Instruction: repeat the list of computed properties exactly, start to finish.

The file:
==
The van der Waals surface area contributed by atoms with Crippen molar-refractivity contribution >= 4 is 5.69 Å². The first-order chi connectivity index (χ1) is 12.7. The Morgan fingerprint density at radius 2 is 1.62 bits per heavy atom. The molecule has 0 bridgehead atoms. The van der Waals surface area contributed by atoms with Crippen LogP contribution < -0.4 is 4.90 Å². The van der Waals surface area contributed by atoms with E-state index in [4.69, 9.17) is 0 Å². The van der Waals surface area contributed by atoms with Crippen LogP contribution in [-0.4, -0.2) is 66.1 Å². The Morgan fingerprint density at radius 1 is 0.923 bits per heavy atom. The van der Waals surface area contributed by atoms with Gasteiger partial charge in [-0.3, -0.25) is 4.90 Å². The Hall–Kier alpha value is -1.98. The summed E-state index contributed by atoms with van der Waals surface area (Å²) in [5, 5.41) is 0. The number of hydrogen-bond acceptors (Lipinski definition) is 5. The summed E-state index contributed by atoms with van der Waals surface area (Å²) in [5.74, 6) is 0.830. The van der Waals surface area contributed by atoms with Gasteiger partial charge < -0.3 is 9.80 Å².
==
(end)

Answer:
The van der Waals surface area contributed by atoms with Crippen molar-refractivity contribution >= 4 is 5.69 Å². The first-order chi connectivity index (χ1) is 12.7. The Morgan fingerprint density at radius 2 is 1.62 bits per heavy atom. The molecule has 0 bridgehead atoms. The van der Waals surface area contributed by atoms with Crippen LogP contribution < -0.4 is 4.90 Å². The van der Waals surface area contributed by atoms with E-state index in [4.69, 9.17) is 0 Å². The van der Waals surface area contributed by atoms with Crippen LogP contribution in [-0.4, -0.2) is 66.1 Å². The Morgan fingerprint density at radius 1 is 0.923 bits per heavy atom. The van der Waals surface area contributed by atoms with Gasteiger partial charge in [-0.3, -0.25) is 4.90 Å². The Hall–Kier alpha value is -1.98. The summed E-state index contributed by atoms with van der Waals surface area (Å²) in [5, 5.41) is 0. The number of hydrogen-bond acceptors (Lipinski definition) is 5. The summed E-state index contributed by atoms with van der Waals surface area (Å²) in [5.74, 6) is 0.830. The van der Waals surface area contributed by atoms with Gasteiger partial charge < -0.3 is 9.80 Å².